Real roots of the flow polynomial

Importance: Medium ✭✭
Recomm. for undergrads: no
Posted by: mdevos
on: March 7th, 2007
Conjecture   All real roots of nonzero flow polynomials are at most 4.

For every graph $ G $, let $ P_G $ be the chromatic polynomial of $ G $ and let $ Q_G $ be the flow polynomial of $ G $. If $ G $ is loopless, then $ P_G(k)>0 $ for all sufficiently large integers $ k $ (as $ P_G(k) $ = # of k-colorings of $ G $). It follows from Seymour's 6-flow theorem that if $ G $ has no bridge, then $ Q_G(k)>0 $ for all integers $ k>5 $ (as $ Q_G(k) $ = # of nowhere-zero flows in the group of integers modulo $ k $). It is natural to ask if all real roots of these polynomials are small. For the chromatic polynomial, $ P_G $, this is not the case. There exist graphs with chromatic number 3 for which $ P_G $ has arbitrarily large real roots. The above conjecture asserts that the flow polynomial exhibits the opposite behavior. One word of caution, it is known that the set of roots of flow polynomials is dense in the complex plane.


[S] P.D. Seymour, Nowhere-Zero 6-Flows, J. Combinatorial Theory Ser. B 30 (1981) 130-135. MathSciNet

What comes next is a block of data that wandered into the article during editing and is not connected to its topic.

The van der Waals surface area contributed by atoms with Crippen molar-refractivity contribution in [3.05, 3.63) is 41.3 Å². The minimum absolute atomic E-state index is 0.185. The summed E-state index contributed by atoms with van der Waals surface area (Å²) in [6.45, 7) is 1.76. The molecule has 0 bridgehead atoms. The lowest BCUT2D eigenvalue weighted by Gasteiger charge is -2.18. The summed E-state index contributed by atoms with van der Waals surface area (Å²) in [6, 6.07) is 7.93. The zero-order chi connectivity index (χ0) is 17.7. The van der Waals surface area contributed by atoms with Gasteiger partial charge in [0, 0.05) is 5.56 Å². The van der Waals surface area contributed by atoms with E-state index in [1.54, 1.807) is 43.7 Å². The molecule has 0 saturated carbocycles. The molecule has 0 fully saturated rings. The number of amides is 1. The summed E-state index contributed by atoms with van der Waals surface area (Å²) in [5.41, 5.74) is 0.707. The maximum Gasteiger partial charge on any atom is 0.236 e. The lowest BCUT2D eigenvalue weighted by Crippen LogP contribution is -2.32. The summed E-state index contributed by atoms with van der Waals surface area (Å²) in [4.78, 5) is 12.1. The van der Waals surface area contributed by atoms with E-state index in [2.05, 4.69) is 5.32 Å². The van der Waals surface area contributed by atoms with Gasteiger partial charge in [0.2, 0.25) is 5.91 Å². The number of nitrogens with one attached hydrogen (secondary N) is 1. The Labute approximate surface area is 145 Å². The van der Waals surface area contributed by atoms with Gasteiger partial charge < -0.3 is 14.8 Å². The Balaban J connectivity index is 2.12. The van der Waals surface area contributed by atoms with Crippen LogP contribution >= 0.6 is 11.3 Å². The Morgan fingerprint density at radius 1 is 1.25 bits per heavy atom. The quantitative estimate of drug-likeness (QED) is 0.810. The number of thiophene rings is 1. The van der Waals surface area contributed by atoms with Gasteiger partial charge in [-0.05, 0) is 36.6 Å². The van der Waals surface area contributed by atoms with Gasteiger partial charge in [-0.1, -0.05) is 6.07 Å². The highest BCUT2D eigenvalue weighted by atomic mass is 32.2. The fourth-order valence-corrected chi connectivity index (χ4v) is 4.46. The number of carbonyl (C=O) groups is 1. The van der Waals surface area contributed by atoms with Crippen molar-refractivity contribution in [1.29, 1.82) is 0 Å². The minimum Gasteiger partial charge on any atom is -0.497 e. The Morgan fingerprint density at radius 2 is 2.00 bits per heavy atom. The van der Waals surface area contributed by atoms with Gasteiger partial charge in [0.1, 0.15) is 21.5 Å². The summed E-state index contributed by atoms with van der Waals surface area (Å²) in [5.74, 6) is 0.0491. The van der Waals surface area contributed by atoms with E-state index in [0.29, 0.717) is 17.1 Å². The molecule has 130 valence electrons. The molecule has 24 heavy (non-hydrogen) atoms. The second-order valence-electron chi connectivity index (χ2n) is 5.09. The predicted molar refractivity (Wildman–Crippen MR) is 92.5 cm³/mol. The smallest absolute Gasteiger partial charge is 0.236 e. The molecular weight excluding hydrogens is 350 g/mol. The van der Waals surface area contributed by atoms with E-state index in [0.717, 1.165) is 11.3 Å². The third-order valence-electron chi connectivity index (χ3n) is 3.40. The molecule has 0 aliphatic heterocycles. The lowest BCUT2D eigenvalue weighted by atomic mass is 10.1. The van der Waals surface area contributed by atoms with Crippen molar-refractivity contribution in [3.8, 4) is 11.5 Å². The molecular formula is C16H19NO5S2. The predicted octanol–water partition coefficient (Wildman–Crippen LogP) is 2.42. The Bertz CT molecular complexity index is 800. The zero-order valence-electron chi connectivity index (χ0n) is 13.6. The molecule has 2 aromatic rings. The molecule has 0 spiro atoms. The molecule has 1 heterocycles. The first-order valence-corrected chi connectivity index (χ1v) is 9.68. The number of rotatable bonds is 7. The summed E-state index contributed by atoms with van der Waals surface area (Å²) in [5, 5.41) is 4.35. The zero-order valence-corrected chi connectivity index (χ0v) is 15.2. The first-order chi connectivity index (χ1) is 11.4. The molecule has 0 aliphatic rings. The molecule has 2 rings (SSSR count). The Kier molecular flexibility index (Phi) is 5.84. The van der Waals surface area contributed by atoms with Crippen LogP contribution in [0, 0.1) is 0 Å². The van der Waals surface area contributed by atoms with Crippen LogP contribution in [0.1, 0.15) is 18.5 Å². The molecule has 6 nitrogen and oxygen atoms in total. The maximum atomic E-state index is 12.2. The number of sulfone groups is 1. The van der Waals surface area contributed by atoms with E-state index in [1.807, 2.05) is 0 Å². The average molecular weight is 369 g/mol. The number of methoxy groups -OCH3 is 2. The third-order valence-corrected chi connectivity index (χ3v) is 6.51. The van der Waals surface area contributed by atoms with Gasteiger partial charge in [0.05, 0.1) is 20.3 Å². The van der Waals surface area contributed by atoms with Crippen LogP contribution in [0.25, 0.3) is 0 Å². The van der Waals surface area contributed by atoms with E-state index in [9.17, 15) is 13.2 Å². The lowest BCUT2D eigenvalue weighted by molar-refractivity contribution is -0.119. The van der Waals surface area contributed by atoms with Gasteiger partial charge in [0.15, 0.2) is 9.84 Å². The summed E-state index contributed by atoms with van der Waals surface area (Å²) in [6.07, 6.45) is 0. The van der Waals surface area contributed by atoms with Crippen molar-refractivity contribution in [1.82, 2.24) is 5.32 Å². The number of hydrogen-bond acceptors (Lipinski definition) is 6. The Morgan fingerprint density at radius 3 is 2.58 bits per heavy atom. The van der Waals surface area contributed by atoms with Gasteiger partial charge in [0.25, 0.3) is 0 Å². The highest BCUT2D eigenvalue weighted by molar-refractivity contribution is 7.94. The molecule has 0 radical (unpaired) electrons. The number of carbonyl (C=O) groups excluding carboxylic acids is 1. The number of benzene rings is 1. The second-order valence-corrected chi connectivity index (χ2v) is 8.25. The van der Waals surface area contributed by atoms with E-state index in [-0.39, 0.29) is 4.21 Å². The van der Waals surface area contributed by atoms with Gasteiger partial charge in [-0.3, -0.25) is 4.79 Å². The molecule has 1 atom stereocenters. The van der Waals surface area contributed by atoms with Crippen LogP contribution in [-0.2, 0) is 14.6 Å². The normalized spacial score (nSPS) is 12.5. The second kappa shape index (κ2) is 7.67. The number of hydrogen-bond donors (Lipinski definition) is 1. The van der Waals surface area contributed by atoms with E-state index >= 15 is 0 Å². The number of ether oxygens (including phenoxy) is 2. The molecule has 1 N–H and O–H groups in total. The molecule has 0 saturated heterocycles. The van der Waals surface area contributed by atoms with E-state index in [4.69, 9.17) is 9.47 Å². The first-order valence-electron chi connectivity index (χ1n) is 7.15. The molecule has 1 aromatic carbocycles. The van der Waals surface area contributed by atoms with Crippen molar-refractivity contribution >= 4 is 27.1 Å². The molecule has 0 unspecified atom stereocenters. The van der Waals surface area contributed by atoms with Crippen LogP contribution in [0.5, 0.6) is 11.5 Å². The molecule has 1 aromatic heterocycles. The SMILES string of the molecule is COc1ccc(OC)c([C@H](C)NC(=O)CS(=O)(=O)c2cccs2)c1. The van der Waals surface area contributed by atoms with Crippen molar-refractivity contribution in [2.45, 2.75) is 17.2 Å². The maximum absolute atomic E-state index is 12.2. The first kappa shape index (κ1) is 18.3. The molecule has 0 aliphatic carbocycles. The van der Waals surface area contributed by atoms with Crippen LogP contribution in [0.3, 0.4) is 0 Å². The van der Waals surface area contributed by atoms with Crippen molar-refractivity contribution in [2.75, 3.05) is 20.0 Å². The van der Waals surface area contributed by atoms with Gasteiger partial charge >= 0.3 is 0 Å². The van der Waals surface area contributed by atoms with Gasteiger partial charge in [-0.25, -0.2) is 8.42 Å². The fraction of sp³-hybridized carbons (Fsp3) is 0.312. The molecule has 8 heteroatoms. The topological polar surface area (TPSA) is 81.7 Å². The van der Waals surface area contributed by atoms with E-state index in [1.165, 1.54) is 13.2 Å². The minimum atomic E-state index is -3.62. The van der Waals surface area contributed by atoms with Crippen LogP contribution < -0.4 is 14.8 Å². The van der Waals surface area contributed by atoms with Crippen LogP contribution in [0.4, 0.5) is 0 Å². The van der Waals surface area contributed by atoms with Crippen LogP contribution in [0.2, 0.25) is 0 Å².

* indicates original appearance(s) of problem.

Not bounded by 5, either

A preprint by Jesper L. Jacobsen and Jesus Salas claims that there are graphs with roots of their flow polynomial being above 5. The generalized Petersen graphs G(7n,7) are claimed to have roots of flow polynomial that accumulate at approximately $ 5.23 $.

I suppose this makes the original conjecture truly false. An interesting variant, though, is to find out, if all roots of flow polynomials are $ \le 6 $. (Thanks to Bojan Mohar for pointing out the paper to me.)

Welsh's conjecture is false

Welsh's conjecture on flow roots is false. In fact, many cubic graphs with reasonably large girth and enough vertices have flow roots between 4 and 5, and it is almost certain that we can find graphs with flow roots arbitrarily close to 5.

However I strongly believe that "All real roots of nonzero flow polynomials are at most FIVE".

See my recent survey article "Recent results on chromatic and flow roots of graphs and matroids, Surveys in Combinatorics 2009" for more detail.

Gordon Royle

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